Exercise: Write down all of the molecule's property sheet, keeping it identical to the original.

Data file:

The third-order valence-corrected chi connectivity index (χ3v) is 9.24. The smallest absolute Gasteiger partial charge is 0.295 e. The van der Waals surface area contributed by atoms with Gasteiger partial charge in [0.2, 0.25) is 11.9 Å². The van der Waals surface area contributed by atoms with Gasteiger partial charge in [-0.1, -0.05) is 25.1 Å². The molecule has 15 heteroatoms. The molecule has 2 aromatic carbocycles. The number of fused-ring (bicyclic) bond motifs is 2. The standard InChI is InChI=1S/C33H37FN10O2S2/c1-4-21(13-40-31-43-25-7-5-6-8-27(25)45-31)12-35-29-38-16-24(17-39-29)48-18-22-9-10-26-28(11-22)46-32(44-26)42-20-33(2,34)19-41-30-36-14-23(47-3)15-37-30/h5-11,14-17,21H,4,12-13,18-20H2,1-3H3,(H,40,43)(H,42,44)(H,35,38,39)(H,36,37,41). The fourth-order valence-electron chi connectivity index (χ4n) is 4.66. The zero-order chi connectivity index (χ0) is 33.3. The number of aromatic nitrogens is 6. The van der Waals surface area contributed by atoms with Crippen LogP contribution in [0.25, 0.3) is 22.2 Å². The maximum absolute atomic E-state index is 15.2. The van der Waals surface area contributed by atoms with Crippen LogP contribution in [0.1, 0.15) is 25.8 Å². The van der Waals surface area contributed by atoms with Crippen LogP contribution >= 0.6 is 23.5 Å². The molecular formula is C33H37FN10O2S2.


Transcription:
The third-order valence-corrected chi connectivity index (χ3v) is 9.24. The smallest absolute Gasteiger partial charge is 0.295 e. The van der Waals surface area contributed by atoms with Gasteiger partial charge in [0.2, 0.25) is 11.9 Å². The van der Waals surface area contributed by atoms with Gasteiger partial charge in [-0.1, -0.05) is 25.1 Å². The molecule has 15 heteroatoms. The molecule has 2 aromatic carbocycles. The number of fused-ring (bicyclic) bond motifs is 2. The standard InChI is InChI=1S/C33H37FN10O2S2/c1-4-21(13-40-31-43-25-7-5-6-8-27(25)45-31)12-35-29-38-16-24(17-39-29)48-18-22-9-10-26-28(11-22)46-32(44-26)42-20-33(2,34)19-41-30-36-14-23(47-3)15-37-30/h5-11,14-17,21H,4,12-13,18-20H2,1-3H3,(H,40,43)(H,42,44)(H,35,38,39)(H,36,37,41). The fourth-order valence-electron chi connectivity index (χ4n) is 4.66. The zero-order chi connectivity index (χ0) is 33.3. The number of aromatic nitrogens is 6. The van der Waals surface area contributed by atoms with Crippen LogP contribution in [0.25, 0.3) is 22.2 Å². The maximum absolute atomic E-state index is 15.2. The van der Waals surface area contributed by atoms with Crippen LogP contribution in [0.1, 0.15) is 25.8 Å². The van der Waals surface area contributed by atoms with Crippen LogP contribution >= 0.6 is 23.5 Å². The molecular formula is C33H37FN10O2S2.